UF in Colombia Day 3: Embassy, Clara Rojas & an Indigenous Perspective

Hola queridos!
Another hectic day in Colombia is coming to and end, and our cosy little hostel is already starting to feel like a second home despite the penetrating dampness. Here comes a little summary of our meeting-filled day in the capital!
Today we forced ourselves to get out of bed early in order to fit a trip up to the viewing point Monserrate into our schedule, something we had heard was a must before leaving the city. Unfortunately we woke up to rain and a great deal of fog, which made us make the decision to save the trip until the day after and go to the world renowned Gold Museum (Museo del Oro) as soon as it opened instead.
For the rest of us it meant having a long breakfast at the hostel. For my sake, whose body strongly rejects food before 10 am, it meant a stroll around the nice colonial neighbourhood where our hostel is located instead which we hitherto had not really managed to fit into our schedule. I also figured that the dampness would add a bit of welcome volume to my hair before our visit to the ambassador’s residence.

Passing Plaza Bolívar on my morning stroll.

After a quick and appreciated visit to the museum we took taxis to the other side of town and arrived just on time to the ambassador’s residence. Unfortunately we did not get the chance to meet with the ambassador himself, but his chief diplomats gave us a warm welcome with cinnamon buns. (And later it became clear that they also had been part of the UF board during their time in Uppsala! We all felt that it’s nice to see that there actually exists some kind of hope for the future…). They gave us a welcome Swedish perspective on the big political issues in Colombia with a special focus on feminist politics and aid, however we afterwards felt that we could have been tougher with our questions as they, as all diplomats, always managed to give a vague answer to the somewhat uneasy questions. Afterwards we took picture in front of the beautiful residence and had a chat with the intern Nino who soon became everyone’s little sweetheart.
Posing with SIDA rep in Colombia Annika Otterstedt (center) and intern Nino (right).

The visit to the embassy went on for longer than planned and we were afterwards in a hurry to be able to make it on time to Congress and our meeting with congresswoman Clara Rojas. She was kidnapped by FARC together with former presidential candidate Ingrid Betancourt for many years and their story became known after they both wrote books about their time in the guerilla camp. They recounted about the torture and how Clara had a child (consential) with one of the guerilla members but then had the baby taken away from her and had to wait three years in order to be reunited with him. During the meeting we were struck by her beaming calmness and humility, and even though we had quite a short meeting it was inspiring hearing her speak about the importance of forgiveness and her positive thoughts on the FARC being allowed to form a political party and have a place in Congress.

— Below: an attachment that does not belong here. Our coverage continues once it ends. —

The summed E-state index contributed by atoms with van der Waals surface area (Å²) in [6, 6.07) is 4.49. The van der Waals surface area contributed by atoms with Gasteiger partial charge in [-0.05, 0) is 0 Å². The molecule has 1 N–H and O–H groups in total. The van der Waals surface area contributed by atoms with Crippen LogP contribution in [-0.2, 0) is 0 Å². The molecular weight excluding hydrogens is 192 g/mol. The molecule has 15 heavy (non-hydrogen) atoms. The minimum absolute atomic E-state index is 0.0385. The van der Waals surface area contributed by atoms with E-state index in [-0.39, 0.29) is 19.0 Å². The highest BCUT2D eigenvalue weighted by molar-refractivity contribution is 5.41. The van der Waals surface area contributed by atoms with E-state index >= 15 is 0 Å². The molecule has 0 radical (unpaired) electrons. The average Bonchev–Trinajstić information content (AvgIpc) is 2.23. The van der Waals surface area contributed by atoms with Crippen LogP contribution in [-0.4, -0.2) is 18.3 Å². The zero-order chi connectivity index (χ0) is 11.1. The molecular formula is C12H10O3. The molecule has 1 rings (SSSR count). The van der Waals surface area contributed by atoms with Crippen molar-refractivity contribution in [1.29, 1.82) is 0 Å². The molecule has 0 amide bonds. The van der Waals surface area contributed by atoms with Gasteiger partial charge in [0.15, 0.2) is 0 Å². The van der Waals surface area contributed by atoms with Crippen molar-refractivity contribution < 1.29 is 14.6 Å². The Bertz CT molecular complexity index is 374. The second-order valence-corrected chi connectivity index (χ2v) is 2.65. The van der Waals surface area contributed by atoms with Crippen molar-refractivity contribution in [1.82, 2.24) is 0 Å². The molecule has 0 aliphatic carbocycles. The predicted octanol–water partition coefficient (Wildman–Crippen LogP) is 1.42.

From Congress we went directly to have dinner with representatives from an indigenous group in Colombia, which was a perspective we had hitherto lacked. It was a meeting-intense day, but with food in our bodies and incredibly emotional speeches by the representatives it was no problem to uphold focus. After the meeting we reflected upon how the indigenous perspective had only been mentioned in passing during the other meetings, when it was clear how affected they are by the conflict and how big the issues facing them are. Mario, who Fredrika got to know during her time in Colombia and who already had joined us during some of our activities during the trip, told us about his own project in collaboration with the representatives. His idea is to stimulate learning and understanding by working with children and photography. Incredibly impressive and inspring work.

At last we headed home after giving our sincere thanks to the representatives for such a nice dinner, and it was time to quickly get ready and get a few minutes rest before we wanted to take advantage of the evening to finally have the chance to salsa dance with the whole group. We started out with having an arepa (Colombian corn bread, SO good) in order to gather as much energy as we could. Even though it was Tuesday we managed to create an amazing vibe at the club, and we talked and danced with the Colombians until the club closed, which at the moment felt way too early.
In other words Bogotá managed to treat us with another magical but intense day, I definitely think it was not only me who fell asleep as soon as my head touched my pillow.
Thank you for following along on our little trip, more posts are coming soon!
Rebecca Rieschel

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